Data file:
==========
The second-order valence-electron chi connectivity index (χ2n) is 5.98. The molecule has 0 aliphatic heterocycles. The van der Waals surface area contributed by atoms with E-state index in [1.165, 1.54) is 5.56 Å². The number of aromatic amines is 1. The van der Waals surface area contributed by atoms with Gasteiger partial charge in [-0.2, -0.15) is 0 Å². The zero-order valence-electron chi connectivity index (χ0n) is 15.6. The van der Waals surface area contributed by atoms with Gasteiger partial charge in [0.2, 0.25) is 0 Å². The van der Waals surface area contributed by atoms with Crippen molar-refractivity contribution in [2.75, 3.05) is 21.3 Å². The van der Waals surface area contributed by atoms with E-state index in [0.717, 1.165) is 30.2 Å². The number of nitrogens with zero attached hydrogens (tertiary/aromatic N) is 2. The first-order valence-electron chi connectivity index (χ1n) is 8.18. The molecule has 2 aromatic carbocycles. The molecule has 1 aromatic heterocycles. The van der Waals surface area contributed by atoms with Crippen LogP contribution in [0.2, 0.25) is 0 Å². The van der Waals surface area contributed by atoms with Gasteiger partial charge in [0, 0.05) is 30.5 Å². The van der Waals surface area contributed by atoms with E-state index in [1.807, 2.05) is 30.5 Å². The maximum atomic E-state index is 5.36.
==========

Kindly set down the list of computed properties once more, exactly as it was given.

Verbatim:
The second-order valence-electron chi connectivity index (χ2n) is 5.98. The molecule has 0 aliphatic heterocycles. The van der Waals surface area contributed by atoms with E-state index in [1.165, 1.54) is 5.56 Å². The number of aromatic amines is 1. The van der Waals surface area contributed by atoms with Gasteiger partial charge in [-0.2, -0.15) is 0 Å². The zero-order valence-electron chi connectivity index (χ0n) is 15.6. The van der Waals surface area contributed by atoms with Gasteiger partial charge in [0.2, 0.25) is 0 Å². The van der Waals surface area contributed by atoms with Crippen molar-refractivity contribution in [2.75, 3.05) is 21.3 Å². The van der Waals surface area contributed by atoms with E-state index in [0.717, 1.165) is 30.2 Å². The number of nitrogens with zero attached hydrogens (tertiary/aromatic N) is 2. The first-order valence-electron chi connectivity index (χ1n) is 8.18. The molecule has 2 aromatic carbocycles. The molecule has 1 aromatic heterocycles. The van der Waals surface area contributed by atoms with Crippen LogP contribution in [0.2, 0.25) is 0 Å². The van der Waals surface area contributed by atoms with Gasteiger partial charge in [0, 0.05) is 30.5 Å². The van der Waals surface area contributed by atoms with E-state index in [1.807, 2.05) is 30.5 Å². The maximum atomic E-state index is 5.36.